Last night Andrew and I saw Mike Leigh’s latest film, Another Year, and when we emerged from the theatre I said, “Mike Leigh is one of my favourite filmmakers.” I said it emphatically. I really, really meant it. Andrew replied, “You’ve only seen two of his movies, Teri.” He was being reasonable – saying someone is a “favourite” when you’ve only scratched the surface of their work is a bit much, admittedly, but he’s used to these kinds of grand pronouncements from me. Being a fan is such a big part of my identity, and once I have an inkling of liking something, I like it a lot and I like it forever. (Recent examples: this; the fact that I’ve been stubbornly listening to the new R.E.M. album all week despite it being just, eh, okay.)
At the end of 2010 I reminded myself to read more books by Geoff Dyer. After writing that post, I suddenly started seeing his name everywhere (for example: here, here and here.) Was the universe telling me to get off my ass and read his books? Not quite. He has a new book coming out in March: I was being lured in by a well timed promotional blitz. Still, I wondered, what was I waiting for?
Looking for Geoff Dyer’s bibliography is the closest you come to getting a work out in a bookstore. The Ongoing Moment, about photography, is in art criticism. But Beautiful is in music history, in the tiny, dusty section of books about jazz. Jeff in Venice, Death in Varanasi is a novel. I’ve seen Yoga for People Who Can’t Be Bothered To Do It classified as “travel adventure”. Out of Sheer Rage, which is kind-of-but-not-really about D.H. Lawrence could be literary criticism, but is more memoir. I guess this is why he tends to be described as “genre defying”.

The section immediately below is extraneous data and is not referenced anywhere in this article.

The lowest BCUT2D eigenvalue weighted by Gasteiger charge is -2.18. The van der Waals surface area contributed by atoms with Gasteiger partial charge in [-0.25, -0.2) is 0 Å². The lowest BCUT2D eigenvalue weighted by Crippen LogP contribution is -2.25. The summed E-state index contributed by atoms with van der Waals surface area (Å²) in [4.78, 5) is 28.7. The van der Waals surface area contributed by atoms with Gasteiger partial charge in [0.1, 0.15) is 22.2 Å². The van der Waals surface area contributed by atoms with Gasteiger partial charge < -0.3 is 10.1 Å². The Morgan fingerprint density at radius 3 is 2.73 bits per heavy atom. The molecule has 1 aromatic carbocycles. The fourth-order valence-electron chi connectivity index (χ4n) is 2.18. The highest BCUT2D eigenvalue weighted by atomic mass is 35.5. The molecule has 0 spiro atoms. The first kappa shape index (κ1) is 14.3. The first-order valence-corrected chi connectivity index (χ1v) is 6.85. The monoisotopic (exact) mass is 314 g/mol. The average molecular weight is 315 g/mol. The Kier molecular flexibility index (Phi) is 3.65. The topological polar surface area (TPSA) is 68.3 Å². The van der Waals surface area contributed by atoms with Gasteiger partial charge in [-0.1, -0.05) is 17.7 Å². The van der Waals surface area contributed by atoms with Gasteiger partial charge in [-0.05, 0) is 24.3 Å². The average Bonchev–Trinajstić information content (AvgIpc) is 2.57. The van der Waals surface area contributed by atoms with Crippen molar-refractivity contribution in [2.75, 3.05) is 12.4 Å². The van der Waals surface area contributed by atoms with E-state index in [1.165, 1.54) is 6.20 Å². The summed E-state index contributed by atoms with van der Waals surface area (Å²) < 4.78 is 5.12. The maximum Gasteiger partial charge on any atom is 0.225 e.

What I’d liked about The Ongoing Moment was how seamlessly it wove together a discussion of photography with literature, pop culture, and biography. It was clever and interesting. When I finished reading it, I had a hunch that if I sought out more of his books, I would be happy. Months later I finally got around to Yoga, mostly because the title intrigued me so much. It’s a collection of essays about his various travels – New Orleans, Nevada, Libya, Rome, etc. – but really it’s about being alone with yourself, and also it’s about ruins and what they say about time and history. Or something. I loved it. Then I read Out of Sheer Rage, which is filled with a lot of whingeing. He complains about how he wants to write a “sober study of D.H. Lawrence”, but first he can’t decide where to write it (Paris? Rome? Greece? Back in England?) and then when he finally settles down, he can’t really get started, and then whenever he makes various Lawrence related pilgrimages, something always goes wrong. It would be annoying if it wasn’t so funny and well written.
Discovering these books has felt kind of serendipitous to me. I suppose, given the broad range of subjects he covers, it’s not hard to feel that way, but so much of what he writes about coincides with things I’ve been wanting to get different perspectives on. Out of Sheer Rage feels particularly appropriate while I’m procrastinating from working on my own book. I’m glad I have more of his books to look forward to, even the one about jazz, which I know nothing about or really care for.
Also seeing J.M. Coetzee react so humourlessly to this joke is hilarious:
So, once again, one of my hunches was right. I’ll watch a few more Mike Leigh movies and see if I was right about that too.